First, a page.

On a recent grocery store trip, I turned down the wrong aisle and found myself staring at seemingly endless shelves of salad dressings. If I could convince people to stop buying and start making one thing from scratch, salad dressing might top my list. Most varieties only take a handful of ingredients, come together quickly and cost a fraction of a premade bottle – all without a giant list of additives like modified cornstarch, xanthan gum and monosodium glutamate.
One of the other beauties of dressings is that you can find a ratio you like and tweak it to fit whatever flavors suit your salad. I prefer tangy vinaigrettes to sweet ones, so I typically use a 2-to-1 ratio of oil to vinegar. You can easily cut the tartness by changing that to three parts oil, one part vinegar. Adding other ingredients, like yogurt, fruit, avocado, herbs or spices, gives the basic ratio another layer of flavor and may even mellow the acid.
If you’ve tried to mix oil and vinegar to make a dressing and been disappointed with the result, it’s likely because the two don’t naturally want to meld together. A puddle of oil and vinegar might be delicious when dipping bread, but you need a third ingredient – an emulsifier – to form a thick, creamy dressing that pours smoothly onto greens. Fortunately, some of the most effective emulsifiers – mustard, honey, egg yolks, garlic and tomato paste – taste fabulous in a salad dressing.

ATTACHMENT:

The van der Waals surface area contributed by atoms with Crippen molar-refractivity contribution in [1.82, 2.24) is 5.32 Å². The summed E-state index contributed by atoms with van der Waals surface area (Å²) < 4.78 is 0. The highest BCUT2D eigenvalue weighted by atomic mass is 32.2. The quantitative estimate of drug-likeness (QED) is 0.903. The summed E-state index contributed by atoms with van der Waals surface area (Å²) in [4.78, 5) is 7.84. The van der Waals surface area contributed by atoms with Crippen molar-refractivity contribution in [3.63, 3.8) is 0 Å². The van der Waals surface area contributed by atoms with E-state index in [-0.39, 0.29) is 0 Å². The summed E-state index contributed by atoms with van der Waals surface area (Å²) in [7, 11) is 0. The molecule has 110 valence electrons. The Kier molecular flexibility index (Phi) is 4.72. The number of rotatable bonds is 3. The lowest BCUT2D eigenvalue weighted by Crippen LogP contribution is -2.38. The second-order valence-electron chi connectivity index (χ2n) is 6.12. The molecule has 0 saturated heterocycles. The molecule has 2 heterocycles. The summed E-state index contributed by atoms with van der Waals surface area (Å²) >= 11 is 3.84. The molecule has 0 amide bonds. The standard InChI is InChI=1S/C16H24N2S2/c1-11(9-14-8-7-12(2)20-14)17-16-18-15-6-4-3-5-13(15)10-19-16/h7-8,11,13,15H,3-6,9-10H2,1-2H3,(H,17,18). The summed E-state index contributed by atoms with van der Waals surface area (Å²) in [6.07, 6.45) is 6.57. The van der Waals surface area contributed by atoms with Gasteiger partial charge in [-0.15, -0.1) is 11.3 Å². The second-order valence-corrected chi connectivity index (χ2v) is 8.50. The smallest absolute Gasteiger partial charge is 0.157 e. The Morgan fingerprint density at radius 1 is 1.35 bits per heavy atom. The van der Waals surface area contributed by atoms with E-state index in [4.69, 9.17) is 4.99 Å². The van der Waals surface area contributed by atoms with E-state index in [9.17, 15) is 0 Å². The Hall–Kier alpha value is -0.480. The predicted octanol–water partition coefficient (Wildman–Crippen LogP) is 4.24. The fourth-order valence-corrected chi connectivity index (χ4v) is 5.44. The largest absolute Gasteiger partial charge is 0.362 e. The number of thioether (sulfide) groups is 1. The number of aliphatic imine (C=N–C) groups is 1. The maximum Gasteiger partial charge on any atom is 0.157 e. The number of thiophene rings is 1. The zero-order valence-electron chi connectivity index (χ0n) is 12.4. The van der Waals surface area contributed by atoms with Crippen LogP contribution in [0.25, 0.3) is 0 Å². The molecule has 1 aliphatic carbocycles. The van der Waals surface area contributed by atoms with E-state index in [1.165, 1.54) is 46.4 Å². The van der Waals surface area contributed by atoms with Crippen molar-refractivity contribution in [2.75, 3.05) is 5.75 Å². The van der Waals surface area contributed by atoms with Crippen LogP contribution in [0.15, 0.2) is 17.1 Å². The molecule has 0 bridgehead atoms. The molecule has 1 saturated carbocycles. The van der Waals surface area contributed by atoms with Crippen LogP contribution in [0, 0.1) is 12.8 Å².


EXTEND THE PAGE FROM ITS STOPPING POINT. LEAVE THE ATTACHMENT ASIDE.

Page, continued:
Here’s a basic recipe to get you started, deliciously flavored by roasted garlic, mustard and balsamic vinegar. It’s a good starting point for making a variety of dressings. Changing to another type of vinegar, like red wine, champagne, sherry or cider, will alter the dressing’s flavor. You can even swap in lemon, lime or orange juice for some or all of the acid. Avocado oil will give a subtle flavor, whereas a more robust walnut oil is tasty on a potato salad. Fresh garlic will have a stronger bite but still help the oil and vinegar blend together. You can also add ingredients to the recipe, such as ginger and soy sauce with rice vinegar for an Asian spin, shallots and herbs for a Mediterranean one or sour cream and dill with lemon juice for a Russian-inspired blend.
Creamy Balsamic Salad Dressing
Makes about 1/4 cup
1 clove roasted garlic, minced
1 teaspoon prepared mustard
1-1/2 tablespoons balsamic vinegar
salt and freshly ground pepper to taste
3 tablespoons extra-virgin olive oil
In a small jar or measuring cup, mash together the garlic and mustard with a fork. Add the vinegar, salt and pepper. Screw on the jar lid and shake briskly or whisk until the salt dissolves. Add the oil; reseal and shake again or whisk until the ingredients combine. Drizzle immediately over your salad, or set the dressing aside and shake again just before serving. Store extra vinaigrette in the refrigerator, where it will keep for several weeks.
Julie Laing is a Bigfork-based cookbook author and food blogger at TwiceAsTasty.com.
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